Roasted meatballs“Peace.”
“Comfort.”
“Liebe—love.”
“Joy.”

Our yoga instructor had asked each us to think of one word, in any language, that was our favorite. Asking a writer for a favorite word is the ultimate Sophie’s Choice. How can I favor one word over another? And to what end? Did that mean I had murdered all my other darlings? I began to panic: what single word did I feel a strong connection with at this moment?

People said things like, “Contentment.”

“Presence.”

One woman used a German word that I’d never heard, that meant “chaos” or “mess.” I loved her for that.

Everyone had a word that felt appropriate for a yoga class. Except me. My word was “albóndigas,” which my Cuban-American colleague Pedro knows is at the top of my list of favorite words to say.

I was up next. The instructor made eye contact.

“Albóndigas,” I blurted. One of the yoginis in the back of the room let out a little chuckle.

“Ablundigas?” our instructor asked, cocking her head to one side.

“Albóndigas.” I repeated, this time slowly and with gravity, and a hand gesture that indicated that the word came from someplace deep. “It’s a Spanish word. It means ‘meatballs.’”

I was left to try to explain why, at that moment, “albóndigas” was the word that bubbled up, and I couldn’t—except to say that it was fun to say out loud. As much fun to say as “Lemony Snicket,” as far as I was concerned. I managed to admit that perhaps it had something to do with my present state of mind, although I couldn’t quite elaborate.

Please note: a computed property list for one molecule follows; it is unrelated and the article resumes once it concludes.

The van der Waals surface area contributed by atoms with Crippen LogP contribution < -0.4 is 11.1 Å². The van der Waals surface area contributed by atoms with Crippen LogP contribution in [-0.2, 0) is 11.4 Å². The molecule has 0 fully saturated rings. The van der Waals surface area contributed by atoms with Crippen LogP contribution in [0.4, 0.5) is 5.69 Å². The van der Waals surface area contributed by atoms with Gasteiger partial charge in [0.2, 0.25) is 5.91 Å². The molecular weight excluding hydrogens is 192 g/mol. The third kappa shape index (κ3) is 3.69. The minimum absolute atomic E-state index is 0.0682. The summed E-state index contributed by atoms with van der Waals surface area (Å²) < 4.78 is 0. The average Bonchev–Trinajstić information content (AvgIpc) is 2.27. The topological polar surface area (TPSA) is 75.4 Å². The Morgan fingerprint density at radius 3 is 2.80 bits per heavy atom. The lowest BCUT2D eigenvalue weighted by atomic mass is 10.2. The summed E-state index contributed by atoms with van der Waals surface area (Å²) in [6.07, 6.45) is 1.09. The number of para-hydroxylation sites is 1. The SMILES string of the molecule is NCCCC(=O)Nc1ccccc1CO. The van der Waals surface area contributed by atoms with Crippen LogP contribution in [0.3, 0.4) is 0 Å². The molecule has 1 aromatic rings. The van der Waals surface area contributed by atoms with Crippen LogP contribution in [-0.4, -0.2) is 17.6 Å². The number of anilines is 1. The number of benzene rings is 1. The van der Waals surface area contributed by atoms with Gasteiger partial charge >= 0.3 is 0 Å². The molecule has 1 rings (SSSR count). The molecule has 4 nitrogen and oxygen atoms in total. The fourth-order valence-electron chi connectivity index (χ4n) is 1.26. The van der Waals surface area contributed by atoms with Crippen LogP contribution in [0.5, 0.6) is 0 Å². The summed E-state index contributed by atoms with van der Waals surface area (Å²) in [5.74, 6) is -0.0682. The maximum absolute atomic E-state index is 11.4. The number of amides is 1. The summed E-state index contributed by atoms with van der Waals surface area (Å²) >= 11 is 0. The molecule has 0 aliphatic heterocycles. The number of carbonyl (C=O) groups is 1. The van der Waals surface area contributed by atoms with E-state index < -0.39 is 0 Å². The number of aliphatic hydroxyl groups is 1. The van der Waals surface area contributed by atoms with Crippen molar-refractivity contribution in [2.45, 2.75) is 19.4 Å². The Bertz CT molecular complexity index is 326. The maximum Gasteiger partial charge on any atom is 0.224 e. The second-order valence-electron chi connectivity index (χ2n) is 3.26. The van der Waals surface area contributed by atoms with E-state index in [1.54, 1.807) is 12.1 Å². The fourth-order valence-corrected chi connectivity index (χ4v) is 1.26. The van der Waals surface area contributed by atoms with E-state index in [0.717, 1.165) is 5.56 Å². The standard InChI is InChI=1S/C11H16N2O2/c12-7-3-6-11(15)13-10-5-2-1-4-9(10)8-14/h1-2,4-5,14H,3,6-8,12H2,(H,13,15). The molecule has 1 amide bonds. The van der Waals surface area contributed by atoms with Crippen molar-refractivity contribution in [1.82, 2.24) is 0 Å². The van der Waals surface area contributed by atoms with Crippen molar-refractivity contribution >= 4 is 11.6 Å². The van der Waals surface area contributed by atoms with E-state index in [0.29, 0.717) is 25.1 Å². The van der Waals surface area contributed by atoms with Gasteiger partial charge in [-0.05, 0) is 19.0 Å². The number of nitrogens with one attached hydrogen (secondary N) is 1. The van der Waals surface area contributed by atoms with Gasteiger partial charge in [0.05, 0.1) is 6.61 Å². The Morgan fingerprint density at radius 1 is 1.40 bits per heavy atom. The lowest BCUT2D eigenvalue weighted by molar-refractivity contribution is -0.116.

The yoga instructor smiled, kindly indulging my eccentric choice, repeating the word until she had it down. She nodded politely and moved on to the next person. As she continued around the room, I was pretty sure I sounded like a moron. I felt like the turd in the punchbowl. But all I had was “albóndigas,” and I wasn’t willing to be the coward who takes a pass when participation might put me on the road to enlightenment.

“Grace,” said the woman next to me.

For the rest of the class, I pondered the Spanish meatball, and what might have caused that word to rise to the top of my consciousness in a room full of mindful, grounded souls who were clearly dwelling in a much more sacred space.

Suddenly, as these things do during yoga class, the meaning of the albóndigas moment became clear.

I’ve been guilty of taking myself terribly seriously of late. Between the house fire and several other gravely adult matters I’ve been dealing with, I’ve been on a somewhat humorless path. I’ve been angry and inconvenienced, and now it’s fucking HOT out. There are plenty of reeeeeeeeasons why I might not be finding levity in my present moment experiences, but my albóndigas told a different story.

“Lighten up,” the meatballs seemed to be saying to me. “Go out and play. Have a savory snack. And stop taking yourself so seriously.”

I recognize that there are serious issues to be resolved in the world. However, inflating my sense of importance, moving about in a state of gravitas, or spewing truths from my deep well of wisdom isn’t going to help as much as stepping back and finding the humor that reminds me of how ridiculous I can be, especially when I take myself seriously, all the while reeking of self-righteousness and solidly justified opinions.

As I lay in savasana, connecting to the collective energy of the class—no, the world!—I was reminded by forces much wiser than I am to eat, pray, laugh.

“Albóndigas” will be my mantra, until further notice.

 

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